Case in Point
By Kerry Spaedy, Lindsey Goeders and Courtney Kiss | January 16, 2019
Seminars, white papers, conferences, journals, webinars, books and magazines—these are among the methods that nonprofits of all types and sizes use to educate members. Today, many organizations are either adding or considering an innovative way to educate seasoned professionals: reverse-mentoring member programs.
Jack Welch, former CEO of General Electric, is credited with popularizing the concept of reverse mentoring. The resulting program, which took place in the late 1990s, required more than 500 top executives to pair up with younger associates with the distinct purpose of learning how to access and use the “World Wide Web.” Welch himself was matched with an employee in her 20s who taught him how to surf the web. Today, companies similar to GE, such as Hewlett Packard, Ogilvy & Mather and Cisco Systems, are continuing these programs—only now the young mentors are teaching their mentees about smartphone apps, Facebook, Twitter and LinkedIn. With rapid advances in technology widening the generation gap in virtually every business, it’s imperative for nonprofits to consider implementing their own reverse-mentoring programs for members.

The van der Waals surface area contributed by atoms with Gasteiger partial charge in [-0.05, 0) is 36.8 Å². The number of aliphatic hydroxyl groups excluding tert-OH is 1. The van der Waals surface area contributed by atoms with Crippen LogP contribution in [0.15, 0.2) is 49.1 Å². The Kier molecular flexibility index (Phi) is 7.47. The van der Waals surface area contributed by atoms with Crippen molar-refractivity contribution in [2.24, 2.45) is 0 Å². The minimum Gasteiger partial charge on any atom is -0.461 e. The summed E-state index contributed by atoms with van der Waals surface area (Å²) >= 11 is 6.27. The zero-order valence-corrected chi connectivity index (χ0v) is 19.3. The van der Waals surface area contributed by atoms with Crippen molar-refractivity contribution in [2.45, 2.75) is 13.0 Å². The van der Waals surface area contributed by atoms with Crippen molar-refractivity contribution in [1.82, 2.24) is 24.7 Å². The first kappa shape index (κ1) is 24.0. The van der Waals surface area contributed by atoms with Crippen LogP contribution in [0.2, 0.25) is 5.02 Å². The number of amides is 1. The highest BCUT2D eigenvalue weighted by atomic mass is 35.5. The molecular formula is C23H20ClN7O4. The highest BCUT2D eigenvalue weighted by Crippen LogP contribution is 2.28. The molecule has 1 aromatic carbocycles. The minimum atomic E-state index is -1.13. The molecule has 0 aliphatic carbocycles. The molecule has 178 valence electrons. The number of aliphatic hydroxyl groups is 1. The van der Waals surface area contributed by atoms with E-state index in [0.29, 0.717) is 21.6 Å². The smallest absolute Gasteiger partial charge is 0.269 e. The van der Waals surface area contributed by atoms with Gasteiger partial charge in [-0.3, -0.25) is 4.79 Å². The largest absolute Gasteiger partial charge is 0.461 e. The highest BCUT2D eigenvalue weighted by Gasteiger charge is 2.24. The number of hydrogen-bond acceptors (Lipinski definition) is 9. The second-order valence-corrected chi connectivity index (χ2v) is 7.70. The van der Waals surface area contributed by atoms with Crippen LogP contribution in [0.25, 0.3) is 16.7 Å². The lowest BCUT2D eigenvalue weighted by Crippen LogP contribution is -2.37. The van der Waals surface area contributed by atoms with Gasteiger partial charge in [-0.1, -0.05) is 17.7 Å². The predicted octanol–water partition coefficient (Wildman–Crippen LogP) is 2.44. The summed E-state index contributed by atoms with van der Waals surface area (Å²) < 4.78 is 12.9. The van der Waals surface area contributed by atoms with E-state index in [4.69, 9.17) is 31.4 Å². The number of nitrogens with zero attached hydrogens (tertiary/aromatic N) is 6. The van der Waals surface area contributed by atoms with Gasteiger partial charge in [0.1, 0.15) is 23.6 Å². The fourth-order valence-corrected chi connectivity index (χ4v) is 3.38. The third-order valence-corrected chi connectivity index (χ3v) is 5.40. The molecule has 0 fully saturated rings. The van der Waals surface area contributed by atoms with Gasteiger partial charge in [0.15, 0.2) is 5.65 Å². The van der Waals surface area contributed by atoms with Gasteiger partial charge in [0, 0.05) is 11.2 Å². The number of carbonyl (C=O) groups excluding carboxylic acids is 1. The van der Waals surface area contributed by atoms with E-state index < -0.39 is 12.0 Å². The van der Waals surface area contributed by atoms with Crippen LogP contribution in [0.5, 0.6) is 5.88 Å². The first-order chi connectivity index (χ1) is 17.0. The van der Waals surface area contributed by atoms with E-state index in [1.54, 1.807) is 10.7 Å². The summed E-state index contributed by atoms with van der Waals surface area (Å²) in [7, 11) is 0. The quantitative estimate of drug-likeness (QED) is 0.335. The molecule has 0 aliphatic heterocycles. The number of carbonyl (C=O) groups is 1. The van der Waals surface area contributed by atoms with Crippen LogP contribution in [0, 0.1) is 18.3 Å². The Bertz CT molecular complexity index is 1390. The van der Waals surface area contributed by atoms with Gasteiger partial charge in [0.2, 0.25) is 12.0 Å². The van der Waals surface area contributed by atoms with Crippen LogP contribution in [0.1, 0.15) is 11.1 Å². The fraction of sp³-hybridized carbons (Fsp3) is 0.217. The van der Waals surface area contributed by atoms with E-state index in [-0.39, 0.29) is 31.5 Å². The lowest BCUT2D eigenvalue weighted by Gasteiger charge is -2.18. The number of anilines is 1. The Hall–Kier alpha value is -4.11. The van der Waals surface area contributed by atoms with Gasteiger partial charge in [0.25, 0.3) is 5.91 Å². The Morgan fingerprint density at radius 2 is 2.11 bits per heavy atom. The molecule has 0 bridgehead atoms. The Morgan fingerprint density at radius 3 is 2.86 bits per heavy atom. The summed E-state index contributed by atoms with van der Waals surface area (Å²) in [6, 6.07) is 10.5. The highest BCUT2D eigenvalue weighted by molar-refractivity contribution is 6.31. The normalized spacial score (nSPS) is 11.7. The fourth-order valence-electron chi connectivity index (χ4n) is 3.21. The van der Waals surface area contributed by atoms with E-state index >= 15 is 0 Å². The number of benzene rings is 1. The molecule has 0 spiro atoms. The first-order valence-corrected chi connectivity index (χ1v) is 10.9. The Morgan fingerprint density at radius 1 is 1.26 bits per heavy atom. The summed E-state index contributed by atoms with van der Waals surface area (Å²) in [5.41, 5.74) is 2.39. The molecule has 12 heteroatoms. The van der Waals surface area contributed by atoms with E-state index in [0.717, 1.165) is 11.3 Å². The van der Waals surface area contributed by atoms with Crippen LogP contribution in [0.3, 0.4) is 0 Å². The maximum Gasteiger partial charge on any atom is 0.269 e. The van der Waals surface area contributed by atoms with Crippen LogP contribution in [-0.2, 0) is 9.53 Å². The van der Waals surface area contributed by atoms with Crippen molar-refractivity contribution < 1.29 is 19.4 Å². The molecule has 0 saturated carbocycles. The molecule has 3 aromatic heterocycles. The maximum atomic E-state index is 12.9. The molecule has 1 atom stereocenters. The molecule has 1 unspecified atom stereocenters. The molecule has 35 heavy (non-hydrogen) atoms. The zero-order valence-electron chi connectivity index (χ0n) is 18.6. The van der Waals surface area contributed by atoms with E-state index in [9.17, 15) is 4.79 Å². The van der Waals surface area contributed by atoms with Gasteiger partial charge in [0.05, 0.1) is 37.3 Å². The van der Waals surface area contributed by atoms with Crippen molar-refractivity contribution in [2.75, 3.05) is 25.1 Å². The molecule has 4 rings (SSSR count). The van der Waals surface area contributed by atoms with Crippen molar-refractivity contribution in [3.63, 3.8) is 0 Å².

Uniting Experienced Physicians, Digital Natives
As electronic health record (EHR) requirements and other digital takeovers loom over physician practices and health care systems, seasoned physicians find themselves between the proverbial rock and hard place. Transitioning their practices to a digital environment takes a lot of time and work—time they don’t have because they’re busy treating patients, and work they don’t exactly know how to do because they learned medicine and grew their practice in a hardcopy, paper world.